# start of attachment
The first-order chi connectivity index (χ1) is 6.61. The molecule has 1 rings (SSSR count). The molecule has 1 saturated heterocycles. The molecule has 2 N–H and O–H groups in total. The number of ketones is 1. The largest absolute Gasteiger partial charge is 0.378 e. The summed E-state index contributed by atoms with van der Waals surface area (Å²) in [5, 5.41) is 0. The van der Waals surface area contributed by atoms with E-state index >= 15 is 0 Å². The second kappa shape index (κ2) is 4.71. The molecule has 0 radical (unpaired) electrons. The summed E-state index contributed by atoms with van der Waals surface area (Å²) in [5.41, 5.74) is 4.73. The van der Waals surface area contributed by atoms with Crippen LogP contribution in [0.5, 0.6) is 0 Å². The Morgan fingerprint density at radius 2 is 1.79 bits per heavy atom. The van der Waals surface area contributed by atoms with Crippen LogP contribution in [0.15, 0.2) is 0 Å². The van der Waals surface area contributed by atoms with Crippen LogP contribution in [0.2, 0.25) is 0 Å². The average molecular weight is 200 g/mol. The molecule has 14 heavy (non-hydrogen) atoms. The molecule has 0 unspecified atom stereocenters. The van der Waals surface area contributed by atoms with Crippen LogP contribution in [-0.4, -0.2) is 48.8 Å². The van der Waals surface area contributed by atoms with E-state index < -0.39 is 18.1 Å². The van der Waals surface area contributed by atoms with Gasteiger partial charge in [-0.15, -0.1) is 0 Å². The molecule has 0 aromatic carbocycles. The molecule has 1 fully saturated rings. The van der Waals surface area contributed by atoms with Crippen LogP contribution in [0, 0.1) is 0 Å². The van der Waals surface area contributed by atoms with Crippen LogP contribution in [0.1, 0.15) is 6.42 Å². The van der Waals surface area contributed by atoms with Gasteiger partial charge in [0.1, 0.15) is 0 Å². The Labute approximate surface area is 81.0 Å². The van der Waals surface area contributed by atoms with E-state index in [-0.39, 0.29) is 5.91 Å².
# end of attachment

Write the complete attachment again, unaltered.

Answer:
The first-order chi connectivity index (χ1) is 6.61. The molecule has 1 rings (SSSR count). The molecule has 1 saturated heterocycles. The molecule has 2 N–H and O–H groups in total. The number of ketones is 1. The largest absolute Gasteiger partial charge is 0.378 e. The summed E-state index contributed by atoms with van der Waals surface area (Å²) in [5, 5.41) is 0. The van der Waals surface area contributed by atoms with E-state index >= 15 is 0 Å². The second kappa shape index (κ2) is 4.71. The molecule has 0 radical (unpaired) electrons. The summed E-state index contributed by atoms with van der Waals surface area (Å²) in [5.41, 5.74) is 4.73. The van der Waals surface area contributed by atoms with Crippen LogP contribution in [0.5, 0.6) is 0 Å². The Morgan fingerprint density at radius 2 is 1.79 bits per heavy atom. The van der Waals surface area contributed by atoms with Crippen LogP contribution in [0.15, 0.2) is 0 Å². The van der Waals surface area contributed by atoms with Crippen LogP contribution in [0.2, 0.25) is 0 Å². The average molecular weight is 200 g/mol. The molecule has 14 heavy (non-hydrogen) atoms. The molecule has 0 unspecified atom stereocenters. The van der Waals surface area contributed by atoms with Crippen LogP contribution in [-0.4, -0.2) is 48.8 Å². The van der Waals surface area contributed by atoms with E-state index < -0.39 is 18.1 Å². The van der Waals surface area contributed by atoms with Gasteiger partial charge in [-0.15, -0.1) is 0 Å². The molecule has 0 aromatic carbocycles. The molecule has 1 fully saturated rings. The van der Waals surface area contributed by atoms with Crippen LogP contribution in [0, 0.1) is 0 Å². The van der Waals surface area contributed by atoms with Crippen LogP contribution in [0.1, 0.15) is 6.42 Å². The van der Waals surface area contributed by atoms with Gasteiger partial charge in [0.1, 0.15) is 0 Å². The Labute approximate surface area is 81.0 Å². The van der Waals surface area contributed by atoms with E-state index in [-0.39, 0.29) is 5.91 Å².